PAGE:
Opinion: Kamala Harris is the key to Biden’s political survival

Editor’s Note: Julian Zelizer, a CNN political analyst, is a professor of history and public affairs at Princeton University. He is the author and editor of 25 books, including the forthcoming book “Our Nation at Risk: Election Integrity as a National Security Issue.” Follow him on Twitter @julianzelizer. The views expressed in this commentary are his own. View more opinion on CNN.

Following Thursday night’s disastrous debate performance by President Joe Biden, Democrats are in full panic mode, scrambling to figure out what comes next. Although game-changing moments are rare in our era of polarized politics, what went down in Atlanta on June 27 might actually alter the course of the 2024 campaign.

At a minimum, the president’s struggles to articulate his thoughts and his meek physical demeanor have pushed Democrats into a serious conversation about whether he can defeat former President Donald Trump, who many agree is a fundamental threat to our democracy.

But talk of replacing him on the ticket, with a little over a month left before the national convention, has reached a fever pitch. Democrats are already debating who might be capable of stepping in at this late hour — whether it’s Michigan Gov. Gretchen Whitmer, Pennsylvania Gov. Josh Shapiro, California Gov. Gavin Newsom or others — in order for the party to retain control of the White House come November. Down-ticket Democrats are also looking for someone up top who won’t hurt their chances of victory.

But the person who determines what happens next isn’t any of these alternative candidates or Biden himself, who won’t have another serious opportunity to address these concerns until the Democratic National Convention in Chicago in late August.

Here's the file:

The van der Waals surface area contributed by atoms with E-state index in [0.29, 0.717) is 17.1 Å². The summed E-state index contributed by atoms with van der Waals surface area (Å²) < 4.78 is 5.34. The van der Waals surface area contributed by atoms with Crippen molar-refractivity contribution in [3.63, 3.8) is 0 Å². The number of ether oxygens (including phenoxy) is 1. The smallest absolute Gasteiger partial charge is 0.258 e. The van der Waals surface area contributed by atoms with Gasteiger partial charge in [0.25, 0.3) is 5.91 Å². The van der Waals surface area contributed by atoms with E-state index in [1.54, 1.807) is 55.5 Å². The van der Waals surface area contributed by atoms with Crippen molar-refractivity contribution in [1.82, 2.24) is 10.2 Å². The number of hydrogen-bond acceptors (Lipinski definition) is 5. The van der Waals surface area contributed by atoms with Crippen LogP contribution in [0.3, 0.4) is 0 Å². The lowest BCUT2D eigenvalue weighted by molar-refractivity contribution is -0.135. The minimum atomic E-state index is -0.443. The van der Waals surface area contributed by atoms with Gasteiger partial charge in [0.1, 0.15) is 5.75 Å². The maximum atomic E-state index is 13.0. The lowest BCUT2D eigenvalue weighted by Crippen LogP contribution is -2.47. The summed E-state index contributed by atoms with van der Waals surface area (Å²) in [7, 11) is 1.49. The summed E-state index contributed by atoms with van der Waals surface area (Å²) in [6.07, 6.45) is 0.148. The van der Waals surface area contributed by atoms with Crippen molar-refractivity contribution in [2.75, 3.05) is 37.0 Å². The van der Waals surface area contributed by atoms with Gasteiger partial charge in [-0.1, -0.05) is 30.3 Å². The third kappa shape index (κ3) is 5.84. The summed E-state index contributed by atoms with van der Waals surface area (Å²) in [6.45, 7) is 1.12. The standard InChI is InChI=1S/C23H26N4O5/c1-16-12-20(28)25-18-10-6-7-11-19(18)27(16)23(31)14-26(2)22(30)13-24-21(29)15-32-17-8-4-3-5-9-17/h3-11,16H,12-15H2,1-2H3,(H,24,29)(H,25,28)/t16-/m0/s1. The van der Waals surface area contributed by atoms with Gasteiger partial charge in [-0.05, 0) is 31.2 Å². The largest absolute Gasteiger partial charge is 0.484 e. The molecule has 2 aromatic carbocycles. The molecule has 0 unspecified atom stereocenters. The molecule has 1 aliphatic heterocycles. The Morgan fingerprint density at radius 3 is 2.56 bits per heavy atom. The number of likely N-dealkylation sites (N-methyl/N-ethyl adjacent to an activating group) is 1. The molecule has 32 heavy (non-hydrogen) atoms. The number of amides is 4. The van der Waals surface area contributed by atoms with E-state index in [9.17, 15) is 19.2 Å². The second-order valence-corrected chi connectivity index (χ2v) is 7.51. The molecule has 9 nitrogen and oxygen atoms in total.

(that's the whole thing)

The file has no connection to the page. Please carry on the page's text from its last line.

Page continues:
The most important person is now Vice President Kamala Harris.

Harris, who has been continually scrutinized and criticized, is the only figure who can save Biden’s candidacy at this point. In the coming weeks, she’ll need to demonstrate that she can command the public stage by talking about issues like reproductive rights and offering the strongest prosecutorial argument in favor of the president. She needs to show the kind of gravitas that voters expect of a president, one they trust to handle the problems of the day. The more she can do this, the more confidence she can instill in another term for Biden.

If Harris can shore up confidence among enough persuadable voters in swing states that she would be able to step into the job if necessary, and that she could serve as a governing co-partner to Biden in the meantime, that will do more than anything else to stabilize the party. Similarly to how former Vice President Dick Cheney provided some insurance that a young and untested George W. Bush would be able to handle the responsibilities of the presidency in 2000, Harris can do the same, helping allay the concerns voters might have about Biden’s age.

Besides, if Biden does end up stepping aside, the odds are still that Harris would be the nominee. It would be extraordinarily risky for Democrats to somehow push aside the first Black and Asian American female vice president and put forth a completely new ticket.

In the short-term, Harris needs to make a convincing case that she is energized and more than capable of running a successful administration that builds on the domestic and international accomplishments of Biden’s first term. This will ease the way for Democratic officials and voters to double down on the existing ticket. The vulnerabilities that Biden exposed last night, both as a candidate and a president, will seem less alarming if Harris is perceived as strong and competent both on the campaign trail and as a leader.

For all the head scratching about her tenure as vice president, it is not impossible for her to achieve this goal. As she demonstrated in the primary debates of 2020 and in the Senate, she would be comfortable going toe-to-toe with Trump on the debate stage.

Harris is the key to Biden’s survival. During the next few weeks, her strengths or weaknesses on the campaign might very well determine the future of our 46th president.

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